"Juan" makes his will. A year later, he is diagnosed with Alzheimer's disease, and so loses testamentary capacity. Often, the medical diagnosis for Alzheimer's comes well after the victim's judgement becomes impaired.

Based on his later diagnosis, would a court be likely to say that Juan lacked testamentary capacity at the time of the writing?

Note: while tagged and , I am also interested in how this would be interpreted elsewhere.

1 Answer 1


A person must have testamentary capacity to write a valid will. This means that they must have knowledge of the nature and extent of their property, knowledge of the natural objects of their bounty, knowledge of how the will would dispose of the property and the ability to make a rational plan as to the disposition of the property.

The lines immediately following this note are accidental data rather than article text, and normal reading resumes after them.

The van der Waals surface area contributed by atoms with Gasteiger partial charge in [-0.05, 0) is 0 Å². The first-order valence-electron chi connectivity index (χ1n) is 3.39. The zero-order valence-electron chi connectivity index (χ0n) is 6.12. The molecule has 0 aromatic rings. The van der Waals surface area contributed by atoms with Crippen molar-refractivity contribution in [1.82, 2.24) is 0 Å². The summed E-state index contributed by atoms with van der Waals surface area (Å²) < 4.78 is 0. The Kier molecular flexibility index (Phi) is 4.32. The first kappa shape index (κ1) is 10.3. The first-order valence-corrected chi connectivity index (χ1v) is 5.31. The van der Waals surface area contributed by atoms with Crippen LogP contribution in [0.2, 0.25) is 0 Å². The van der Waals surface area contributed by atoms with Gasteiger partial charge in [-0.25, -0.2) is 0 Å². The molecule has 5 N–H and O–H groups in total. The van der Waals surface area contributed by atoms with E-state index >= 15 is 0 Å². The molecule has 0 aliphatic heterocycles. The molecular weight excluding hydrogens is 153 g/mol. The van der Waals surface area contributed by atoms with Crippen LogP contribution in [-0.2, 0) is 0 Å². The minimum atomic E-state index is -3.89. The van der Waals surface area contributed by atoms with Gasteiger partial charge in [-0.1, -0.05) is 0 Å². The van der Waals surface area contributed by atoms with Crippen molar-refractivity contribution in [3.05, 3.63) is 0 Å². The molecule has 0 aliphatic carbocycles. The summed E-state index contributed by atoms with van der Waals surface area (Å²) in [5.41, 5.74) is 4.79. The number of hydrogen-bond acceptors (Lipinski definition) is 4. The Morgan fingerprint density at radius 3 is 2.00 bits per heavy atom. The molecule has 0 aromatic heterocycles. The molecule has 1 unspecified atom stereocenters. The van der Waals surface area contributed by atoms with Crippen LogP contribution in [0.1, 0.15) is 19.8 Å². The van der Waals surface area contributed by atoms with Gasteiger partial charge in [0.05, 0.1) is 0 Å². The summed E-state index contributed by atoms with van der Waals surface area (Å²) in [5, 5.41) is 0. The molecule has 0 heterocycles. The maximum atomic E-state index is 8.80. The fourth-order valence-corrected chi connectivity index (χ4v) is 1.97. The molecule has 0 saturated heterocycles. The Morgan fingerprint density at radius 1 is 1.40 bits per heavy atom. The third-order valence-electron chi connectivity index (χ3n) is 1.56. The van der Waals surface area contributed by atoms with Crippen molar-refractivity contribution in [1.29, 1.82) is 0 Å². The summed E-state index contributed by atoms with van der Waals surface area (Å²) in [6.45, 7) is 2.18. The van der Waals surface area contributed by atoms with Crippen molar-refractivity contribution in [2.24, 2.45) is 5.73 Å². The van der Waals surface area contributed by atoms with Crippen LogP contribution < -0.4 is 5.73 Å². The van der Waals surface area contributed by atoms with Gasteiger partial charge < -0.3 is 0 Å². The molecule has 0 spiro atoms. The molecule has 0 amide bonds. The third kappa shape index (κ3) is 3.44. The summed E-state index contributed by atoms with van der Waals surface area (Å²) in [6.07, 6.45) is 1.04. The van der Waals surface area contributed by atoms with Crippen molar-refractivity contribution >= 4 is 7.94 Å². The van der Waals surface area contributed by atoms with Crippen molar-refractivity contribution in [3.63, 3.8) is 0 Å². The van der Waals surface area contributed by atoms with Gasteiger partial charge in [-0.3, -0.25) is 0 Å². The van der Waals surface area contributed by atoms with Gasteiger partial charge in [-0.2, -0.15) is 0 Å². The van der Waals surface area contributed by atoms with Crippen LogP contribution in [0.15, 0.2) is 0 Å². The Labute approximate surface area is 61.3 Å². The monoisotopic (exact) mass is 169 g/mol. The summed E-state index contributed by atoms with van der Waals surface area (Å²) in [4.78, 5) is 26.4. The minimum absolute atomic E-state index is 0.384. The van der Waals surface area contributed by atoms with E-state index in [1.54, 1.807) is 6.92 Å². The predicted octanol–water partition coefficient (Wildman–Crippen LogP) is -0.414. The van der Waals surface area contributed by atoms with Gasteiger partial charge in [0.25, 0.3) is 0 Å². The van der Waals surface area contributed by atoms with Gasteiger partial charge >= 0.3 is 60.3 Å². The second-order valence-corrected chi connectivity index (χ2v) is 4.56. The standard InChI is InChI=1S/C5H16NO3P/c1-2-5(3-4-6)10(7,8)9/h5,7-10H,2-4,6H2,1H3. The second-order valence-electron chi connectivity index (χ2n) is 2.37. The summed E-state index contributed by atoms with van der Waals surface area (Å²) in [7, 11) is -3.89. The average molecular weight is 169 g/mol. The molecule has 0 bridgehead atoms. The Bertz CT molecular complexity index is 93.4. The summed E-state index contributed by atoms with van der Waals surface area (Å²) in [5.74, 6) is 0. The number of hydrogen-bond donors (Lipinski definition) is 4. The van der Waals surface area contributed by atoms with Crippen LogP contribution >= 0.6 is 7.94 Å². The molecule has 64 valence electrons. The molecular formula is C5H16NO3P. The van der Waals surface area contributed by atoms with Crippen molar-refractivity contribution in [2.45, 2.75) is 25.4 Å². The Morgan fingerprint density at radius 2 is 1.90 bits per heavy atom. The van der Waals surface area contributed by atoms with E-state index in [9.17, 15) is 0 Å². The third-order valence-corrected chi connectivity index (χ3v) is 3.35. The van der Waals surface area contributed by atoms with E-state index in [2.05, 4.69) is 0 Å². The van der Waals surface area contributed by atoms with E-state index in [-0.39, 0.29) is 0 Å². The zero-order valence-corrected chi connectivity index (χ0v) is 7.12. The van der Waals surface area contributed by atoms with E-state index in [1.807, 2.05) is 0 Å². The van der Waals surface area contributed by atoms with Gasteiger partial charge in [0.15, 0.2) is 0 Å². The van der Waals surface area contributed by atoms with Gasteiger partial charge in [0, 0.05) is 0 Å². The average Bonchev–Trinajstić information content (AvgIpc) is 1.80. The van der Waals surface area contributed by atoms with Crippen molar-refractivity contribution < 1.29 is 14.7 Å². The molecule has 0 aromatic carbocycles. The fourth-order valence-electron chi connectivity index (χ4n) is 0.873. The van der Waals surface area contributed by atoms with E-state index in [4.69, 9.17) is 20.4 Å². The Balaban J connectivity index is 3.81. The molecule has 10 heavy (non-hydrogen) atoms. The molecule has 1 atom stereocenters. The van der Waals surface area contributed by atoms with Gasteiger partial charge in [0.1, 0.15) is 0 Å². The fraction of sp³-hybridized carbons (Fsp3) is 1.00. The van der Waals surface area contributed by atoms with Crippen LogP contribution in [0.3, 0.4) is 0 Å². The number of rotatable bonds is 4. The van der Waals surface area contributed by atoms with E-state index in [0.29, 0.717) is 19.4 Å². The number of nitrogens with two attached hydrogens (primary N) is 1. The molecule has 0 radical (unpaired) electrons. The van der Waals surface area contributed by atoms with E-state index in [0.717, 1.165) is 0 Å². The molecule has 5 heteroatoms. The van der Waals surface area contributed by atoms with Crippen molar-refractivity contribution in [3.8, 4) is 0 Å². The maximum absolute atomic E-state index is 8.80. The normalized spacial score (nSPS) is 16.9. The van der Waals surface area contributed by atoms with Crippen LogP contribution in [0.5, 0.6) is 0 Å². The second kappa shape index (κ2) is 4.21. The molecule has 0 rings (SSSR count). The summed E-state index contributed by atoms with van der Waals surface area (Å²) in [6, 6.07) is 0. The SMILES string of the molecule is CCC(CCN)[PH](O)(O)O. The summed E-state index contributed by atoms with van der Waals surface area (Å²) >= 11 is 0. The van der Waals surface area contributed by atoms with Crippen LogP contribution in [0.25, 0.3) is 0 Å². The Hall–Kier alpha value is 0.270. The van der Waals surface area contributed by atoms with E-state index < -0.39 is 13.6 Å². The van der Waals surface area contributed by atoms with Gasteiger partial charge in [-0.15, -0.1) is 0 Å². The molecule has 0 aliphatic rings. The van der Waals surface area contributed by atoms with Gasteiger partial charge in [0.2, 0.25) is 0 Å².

A person diagnosed with Alzheimer's today does not thereby lack testamentary capacity, that is a separate question of fact. There is a test which, if taken, could establish lack of testamentary capacity. Without such evidence, gathered at the time the will was made, there would be no legal basis for rejecting the will.

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    But probably, if you find witnesses who state that Juan already was very forgetful and gave strange answers one year before the diagnosis, this might be ground for rendering the will invalid? Commented Nov 29, 2023 at 14:30

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